Effect of anion secretion inhibitors on mucin content of airway submucosal gland ducts.

Department of Physiology, College of Medicine, University of South Alabama, Mobile 36688, USA.
The American journal of physiology (Impact Factor: 3.28). 06/1998; 274(5 Pt 1):L762-6.
Source: PubMed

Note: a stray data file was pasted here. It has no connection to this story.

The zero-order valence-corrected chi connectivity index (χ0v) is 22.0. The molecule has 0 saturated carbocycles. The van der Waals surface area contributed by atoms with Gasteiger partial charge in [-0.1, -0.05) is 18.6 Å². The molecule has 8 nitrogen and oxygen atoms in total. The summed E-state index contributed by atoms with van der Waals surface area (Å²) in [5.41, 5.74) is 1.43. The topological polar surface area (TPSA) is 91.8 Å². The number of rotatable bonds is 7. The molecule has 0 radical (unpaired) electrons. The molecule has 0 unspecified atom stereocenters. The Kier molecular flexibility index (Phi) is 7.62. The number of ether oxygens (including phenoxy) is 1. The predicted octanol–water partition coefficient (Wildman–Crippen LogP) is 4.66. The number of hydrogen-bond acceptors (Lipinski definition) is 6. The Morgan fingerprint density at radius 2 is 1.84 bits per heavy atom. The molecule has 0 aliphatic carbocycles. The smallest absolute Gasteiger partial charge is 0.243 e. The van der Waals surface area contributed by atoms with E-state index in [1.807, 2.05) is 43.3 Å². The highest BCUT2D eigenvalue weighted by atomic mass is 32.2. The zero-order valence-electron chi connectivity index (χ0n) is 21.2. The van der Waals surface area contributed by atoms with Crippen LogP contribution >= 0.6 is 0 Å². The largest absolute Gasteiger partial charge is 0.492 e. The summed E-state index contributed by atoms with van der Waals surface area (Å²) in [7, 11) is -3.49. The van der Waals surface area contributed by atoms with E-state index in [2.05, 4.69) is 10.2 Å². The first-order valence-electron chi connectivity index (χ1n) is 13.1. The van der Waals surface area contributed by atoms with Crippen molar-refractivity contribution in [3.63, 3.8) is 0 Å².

ABSTRACT In porcine bronchi, inhibition of both Cl- and HCO3- transport is required to block the anion secretion response to ACh and to cause mucus accumulation within ACh-treated submucosal gland ducts [S. K. Inglis, M. R. Corboz, A. E. Taylor, and S. T. Ballard. Am. J. Physiol. 272 (Lung Cell. Mol. Physiol. 16): L372-L377, 1997]. In this previous study, a combination of three potential HCO3- transport inhibitors [1 mM acetazolamide, 1 mM DIDS, and 0.1 mM dimethylamiloride (DMA)] was used to block carbonic anhydrase, Cl-/HCO3- exchange, and Na+/H+ exchange, respectively. The aim of the present study was to obtain a better understanding of the mechanism of ACh-induced HCO3- secretion in airway glands by determining which of the three inhibitors, in combination with bumetanide, is required to block anion secretion and so cause ductal mucin accumulation. Gland duct mucin content was measured in distal bronchi isolated from domestic pigs. Addition of either bumetanide alone, bumetanide plus acetazolamide, or bumetanide plus DIDS had no significant effect on ACh-induced mean gland duct mucin content. In contrast, glands treated with bumetanide plus DMA as well as glands treated with all four anion transport blockers were almost completely occluded with mucin after the addition of ACh. These data suggest that mucin is cleared from the ducts of bronchial submucosal glands by liquid generated from Cl(-)- and DMA-sensitive HCO3- transport.

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